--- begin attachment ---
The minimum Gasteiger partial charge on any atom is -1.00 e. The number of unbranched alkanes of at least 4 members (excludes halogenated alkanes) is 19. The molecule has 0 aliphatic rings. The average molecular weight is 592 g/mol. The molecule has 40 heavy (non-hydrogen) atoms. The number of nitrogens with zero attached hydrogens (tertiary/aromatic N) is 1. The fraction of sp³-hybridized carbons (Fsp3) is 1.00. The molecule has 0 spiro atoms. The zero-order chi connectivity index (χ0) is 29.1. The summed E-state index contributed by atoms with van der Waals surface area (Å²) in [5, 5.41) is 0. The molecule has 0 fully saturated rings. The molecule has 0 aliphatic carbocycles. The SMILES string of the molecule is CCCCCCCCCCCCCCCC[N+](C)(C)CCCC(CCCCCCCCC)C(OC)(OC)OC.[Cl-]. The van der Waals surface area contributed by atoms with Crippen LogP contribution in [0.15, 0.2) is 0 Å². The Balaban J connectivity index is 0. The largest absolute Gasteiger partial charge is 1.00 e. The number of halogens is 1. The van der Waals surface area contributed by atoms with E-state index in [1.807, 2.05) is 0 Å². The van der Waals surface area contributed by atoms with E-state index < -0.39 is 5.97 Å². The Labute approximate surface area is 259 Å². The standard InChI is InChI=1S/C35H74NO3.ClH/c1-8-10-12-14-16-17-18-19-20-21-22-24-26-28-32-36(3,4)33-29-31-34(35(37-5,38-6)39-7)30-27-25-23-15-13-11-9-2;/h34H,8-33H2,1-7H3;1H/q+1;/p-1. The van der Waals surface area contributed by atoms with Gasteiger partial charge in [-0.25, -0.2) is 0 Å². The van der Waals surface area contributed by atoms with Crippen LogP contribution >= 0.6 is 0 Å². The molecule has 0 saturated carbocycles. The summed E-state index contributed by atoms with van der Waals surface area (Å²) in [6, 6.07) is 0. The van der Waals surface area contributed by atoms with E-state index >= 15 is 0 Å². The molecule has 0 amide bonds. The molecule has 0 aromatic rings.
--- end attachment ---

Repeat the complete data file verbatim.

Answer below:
The minimum Gasteiger partial charge on any atom is -1.00 e. The number of unbranched alkanes of at least 4 members (excludes halogenated alkanes) is 19. The molecule has 0 aliphatic rings. The average molecular weight is 592 g/mol. The molecule has 40 heavy (non-hydrogen) atoms. The number of nitrogens with zero attached hydrogens (tertiary/aromatic N) is 1. The fraction of sp³-hybridized carbons (Fsp3) is 1.00. The molecule has 0 spiro atoms. The zero-order chi connectivity index (χ0) is 29.1. The summed E-state index contributed by atoms with van der Waals surface area (Å²) in [5, 5.41) is 0. The molecule has 0 fully saturated rings. The molecule has 0 aliphatic carbocycles. The SMILES string of the molecule is CCCCCCCCCCCCCCCC[N+](C)(C)CCCC(CCCCCCCCC)C(OC)(OC)OC.[Cl-]. The van der Waals surface area contributed by atoms with Crippen LogP contribution in [0.15, 0.2) is 0 Å². The Balaban J connectivity index is 0. The largest absolute Gasteiger partial charge is 1.00 e. The number of halogens is 1. The van der Waals surface area contributed by atoms with E-state index in [1.807, 2.05) is 0 Å². The van der Waals surface area contributed by atoms with E-state index < -0.39 is 5.97 Å². The Labute approximate surface area is 259 Å². The standard InChI is InChI=1S/C35H74NO3.ClH/c1-8-10-12-14-16-17-18-19-20-21-22-24-26-28-32-36(3,4)33-29-31-34(35(37-5,38-6)39-7)30-27-25-23-15-13-11-9-2;/h34H,8-33H2,1-7H3;1H/q+1;/p-1. The van der Waals surface area contributed by atoms with Gasteiger partial charge in [-0.25, -0.2) is 0 Å². The van der Waals surface area contributed by atoms with Crippen LogP contribution >= 0.6 is 0 Å². The molecule has 0 saturated carbocycles. The summed E-state index contributed by atoms with van der Waals surface area (Å²) in [6, 6.07) is 0. The van der Waals surface area contributed by atoms with E-state index >= 15 is 0 Å². The molecule has 0 amide bonds. The molecule has 0 aromatic rings.